1. Grass fed ground beef is better for you than that fake meat shit. People need to stop buying this bs full of toxic seed oils and gmos. Just eat meat, you can’t beat the nutrition (and taste) of good quality beef.

  21. Made this today. Halved the recipe since I’m clocking for oneAdded chopped green bell pepper. Sautéed half a jalapeño with o Jin and bell pepper and added the other half once broth was added. Used two fresh tomatoes instead of canned. Awesome stuff.

  22. I live in Texas and I, occasionally, make authentic “Texas Red” (chuck, no tomatoes and a variety of chilis) and it is delicious but fairly labor intensive.

    However, this is an awesome alternative and the best chili I’ve had or made. The only change I make it to add crushed tomatoes instead of tomatoes. Depending on my audience, I might add cayenne. Otherwise, I make as written.

    All in all, outstanding! Thanks for sharing!

  23. Hi if I was going to use your chili seasoning mix, how much would I use for this recipe and also I cant seem to find ancho chili powder, what is a good substitute? Thanks!

    1. If you want to use my chili seasoning mix, I’d suggest using about 3 tablespoons. for the ancho chili powder substitute, I’d recommend using chili powder with a little bit of crushed red pepper since it’s not really spicy but doesn’t add a little bit of heat. Enjoy!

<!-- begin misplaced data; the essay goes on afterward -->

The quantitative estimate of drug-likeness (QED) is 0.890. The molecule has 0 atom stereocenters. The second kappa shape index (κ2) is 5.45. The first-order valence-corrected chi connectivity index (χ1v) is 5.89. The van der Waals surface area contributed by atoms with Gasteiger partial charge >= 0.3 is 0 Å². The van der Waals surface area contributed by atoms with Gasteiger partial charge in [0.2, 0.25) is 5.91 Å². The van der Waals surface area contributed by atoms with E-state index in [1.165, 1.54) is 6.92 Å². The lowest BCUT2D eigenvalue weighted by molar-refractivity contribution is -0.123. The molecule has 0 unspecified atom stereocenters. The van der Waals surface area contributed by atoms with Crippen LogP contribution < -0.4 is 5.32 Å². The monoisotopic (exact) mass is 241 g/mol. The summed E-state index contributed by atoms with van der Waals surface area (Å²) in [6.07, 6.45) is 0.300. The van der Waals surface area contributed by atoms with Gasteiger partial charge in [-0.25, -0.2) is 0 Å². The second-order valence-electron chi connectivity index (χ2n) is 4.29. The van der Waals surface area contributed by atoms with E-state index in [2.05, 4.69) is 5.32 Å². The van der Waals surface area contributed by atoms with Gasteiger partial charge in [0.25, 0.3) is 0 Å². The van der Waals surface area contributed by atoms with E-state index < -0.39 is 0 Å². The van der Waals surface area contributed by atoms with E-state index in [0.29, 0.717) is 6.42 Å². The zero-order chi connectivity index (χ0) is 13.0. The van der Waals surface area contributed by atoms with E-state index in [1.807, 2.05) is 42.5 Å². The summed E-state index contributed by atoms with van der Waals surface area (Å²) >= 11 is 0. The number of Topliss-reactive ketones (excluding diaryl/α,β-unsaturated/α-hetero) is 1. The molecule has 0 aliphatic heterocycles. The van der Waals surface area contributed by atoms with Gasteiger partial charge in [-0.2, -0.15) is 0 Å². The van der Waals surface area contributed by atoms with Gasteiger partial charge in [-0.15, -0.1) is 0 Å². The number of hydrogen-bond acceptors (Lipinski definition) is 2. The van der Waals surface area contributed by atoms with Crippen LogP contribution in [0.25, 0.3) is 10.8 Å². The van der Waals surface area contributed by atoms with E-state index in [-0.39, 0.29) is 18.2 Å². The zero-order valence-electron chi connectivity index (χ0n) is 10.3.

24. I used this recipe today to win a chili cook off. It is amazing!!!! I did add some red pepper flakes to spice it up just a bit, I also grilled some T-bone steaks and cut into bite size chunks and added when I added spices and liquids. It was sooooo good.

  25. The best chili I have ever had! I tweeted mine a little cause we like beans and the full chili flavor but I follow everything and just added 2 cans of drained pinto beans, and 2 cans of drained kidney beans and 1 pk of McCormick Mild Chili seasoning packet and it was delicious! I’ll never make another chili!